With the clock ticking down, for when I had to rejoin my cousins at the end of their shopping session, I quickly found the library assistant and asked how far away Grove Street was. Another bit of luck was that it was in easy walking distance and not that far at all. Using a helpful handy map, that the assistant provided, I marched off to see if the road resembled the street of my ancestors time, or whether it had been rebuilt over the years.

When you go searching for your own ancestors homes it is worth understanding a bit about the social history and geography of their towns or villages. What was the industry and what pressures made the developer build the streets as they did? In Leamington it had been the popularity of the waters and the town establishing itself as a Spa.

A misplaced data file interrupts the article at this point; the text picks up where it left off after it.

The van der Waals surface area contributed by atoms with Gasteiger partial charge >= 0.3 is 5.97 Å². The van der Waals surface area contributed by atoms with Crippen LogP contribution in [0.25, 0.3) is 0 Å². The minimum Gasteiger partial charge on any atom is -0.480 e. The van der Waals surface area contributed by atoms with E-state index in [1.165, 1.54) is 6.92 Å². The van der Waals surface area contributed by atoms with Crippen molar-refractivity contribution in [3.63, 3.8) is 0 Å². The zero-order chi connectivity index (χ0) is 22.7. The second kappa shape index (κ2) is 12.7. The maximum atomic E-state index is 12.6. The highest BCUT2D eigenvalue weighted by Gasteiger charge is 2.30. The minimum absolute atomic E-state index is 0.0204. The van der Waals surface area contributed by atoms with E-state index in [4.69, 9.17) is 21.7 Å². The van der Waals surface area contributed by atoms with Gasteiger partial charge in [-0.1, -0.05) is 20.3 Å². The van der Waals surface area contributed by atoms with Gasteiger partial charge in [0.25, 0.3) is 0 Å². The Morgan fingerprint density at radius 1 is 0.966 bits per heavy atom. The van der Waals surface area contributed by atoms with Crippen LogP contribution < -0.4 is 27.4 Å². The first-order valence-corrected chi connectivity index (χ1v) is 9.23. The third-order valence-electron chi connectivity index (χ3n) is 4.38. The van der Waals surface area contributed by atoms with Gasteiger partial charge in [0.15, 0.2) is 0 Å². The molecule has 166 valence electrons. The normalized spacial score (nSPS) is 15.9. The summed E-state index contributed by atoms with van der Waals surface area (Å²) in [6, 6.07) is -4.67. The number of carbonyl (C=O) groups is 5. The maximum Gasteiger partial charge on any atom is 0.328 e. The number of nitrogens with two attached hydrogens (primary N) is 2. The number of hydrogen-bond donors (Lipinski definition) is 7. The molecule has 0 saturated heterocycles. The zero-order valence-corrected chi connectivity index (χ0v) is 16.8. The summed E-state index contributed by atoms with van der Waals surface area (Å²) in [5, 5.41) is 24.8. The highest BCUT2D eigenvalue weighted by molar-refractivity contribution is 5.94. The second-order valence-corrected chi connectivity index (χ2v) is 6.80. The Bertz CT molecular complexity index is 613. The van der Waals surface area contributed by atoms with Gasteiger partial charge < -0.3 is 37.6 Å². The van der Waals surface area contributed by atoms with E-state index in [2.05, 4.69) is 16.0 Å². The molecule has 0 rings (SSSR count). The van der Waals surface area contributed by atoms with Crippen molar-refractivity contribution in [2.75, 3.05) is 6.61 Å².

My ancestors came from a mixture of classes including the working class. Those of my forbears who fell into the poorer categories would have, in this period, lived in terraced houses with an outside privy if they were lucky and in court housing if they were unfortunate. My Leamington Spa family, I assumed, had some money behind them and so I expected to find that they were putting up at a reasonably smart residence.

What I saw was, at first, encouraging. As I turned the corner I was presented with a pleasant row of Georgian villas on one side of the street and I thought that these matched my expectations. A stroll up the street revealed a development of red brick late Victorian or possibly Edwardian houses of two stories with slate roofs and further still a modern Fire station.